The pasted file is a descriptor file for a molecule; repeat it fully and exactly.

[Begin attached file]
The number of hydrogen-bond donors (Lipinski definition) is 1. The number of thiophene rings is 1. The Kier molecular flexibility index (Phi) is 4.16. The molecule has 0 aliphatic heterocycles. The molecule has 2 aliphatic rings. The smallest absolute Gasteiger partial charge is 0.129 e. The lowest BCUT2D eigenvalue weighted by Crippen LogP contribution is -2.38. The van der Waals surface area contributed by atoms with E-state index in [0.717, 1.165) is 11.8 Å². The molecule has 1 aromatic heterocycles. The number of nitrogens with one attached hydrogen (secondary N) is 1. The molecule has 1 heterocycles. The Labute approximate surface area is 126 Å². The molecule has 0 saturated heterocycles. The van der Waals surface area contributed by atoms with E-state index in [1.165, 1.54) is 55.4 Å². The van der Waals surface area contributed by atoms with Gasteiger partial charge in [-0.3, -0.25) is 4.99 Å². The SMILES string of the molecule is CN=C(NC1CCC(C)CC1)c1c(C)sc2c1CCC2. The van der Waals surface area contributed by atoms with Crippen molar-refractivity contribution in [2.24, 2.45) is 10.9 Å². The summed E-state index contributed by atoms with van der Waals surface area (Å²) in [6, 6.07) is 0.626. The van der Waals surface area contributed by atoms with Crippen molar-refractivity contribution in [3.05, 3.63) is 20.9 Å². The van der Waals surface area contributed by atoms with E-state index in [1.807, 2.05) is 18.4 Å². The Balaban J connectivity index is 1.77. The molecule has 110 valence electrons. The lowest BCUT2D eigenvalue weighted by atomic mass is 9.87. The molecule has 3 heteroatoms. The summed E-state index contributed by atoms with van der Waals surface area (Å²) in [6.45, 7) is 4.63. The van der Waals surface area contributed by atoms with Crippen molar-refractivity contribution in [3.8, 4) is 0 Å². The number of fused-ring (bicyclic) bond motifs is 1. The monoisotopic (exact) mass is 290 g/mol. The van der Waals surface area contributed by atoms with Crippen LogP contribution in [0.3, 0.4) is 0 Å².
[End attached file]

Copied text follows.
The number of hydrogen-bond donors (Lipinski definition) is 1. The number of thiophene rings is 1. The Kier molecular flexibility index (Phi) is 4.16. The molecule has 0 aliphatic heterocycles. The molecule has 2 aliphatic rings. The smallest absolute Gasteiger partial charge is 0.129 e. The lowest BCUT2D eigenvalue weighted by Crippen LogP contribution is -2.38. The van der Waals surface area contributed by atoms with E-state index in [0.717, 1.165) is 11.8 Å². The molecule has 1 aromatic heterocycles. The number of nitrogens with one attached hydrogen (secondary N) is 1. The molecule has 1 heterocycles. The Labute approximate surface area is 126 Å². The molecule has 0 saturated heterocycles. The van der Waals surface area contributed by atoms with E-state index in [1.165, 1.54) is 55.4 Å². The van der Waals surface area contributed by atoms with Gasteiger partial charge in [-0.3, -0.25) is 4.99 Å². The SMILES string of the molecule is CN=C(NC1CCC(C)CC1)c1c(C)sc2c1CCC2. The van der Waals surface area contributed by atoms with Crippen molar-refractivity contribution in [2.24, 2.45) is 10.9 Å². The summed E-state index contributed by atoms with van der Waals surface area (Å²) in [6, 6.07) is 0.626. The van der Waals surface area contributed by atoms with Crippen molar-refractivity contribution in [3.05, 3.63) is 20.9 Å². The van der Waals surface area contributed by atoms with E-state index in [1.807, 2.05) is 18.4 Å². The Balaban J connectivity index is 1.77. The molecule has 110 valence electrons. The lowest BCUT2D eigenvalue weighted by atomic mass is 9.87. The molecule has 3 heteroatoms. The summed E-state index contributed by atoms with van der Waals surface area (Å²) in [6.45, 7) is 4.63. The van der Waals surface area contributed by atoms with Crippen molar-refractivity contribution in [3.8, 4) is 0 Å². The number of fused-ring (bicyclic) bond motifs is 1. The monoisotopic (exact) mass is 290 g/mol. The van der Waals surface area contributed by atoms with Crippen LogP contribution in [0.3, 0.4) is 0 Å².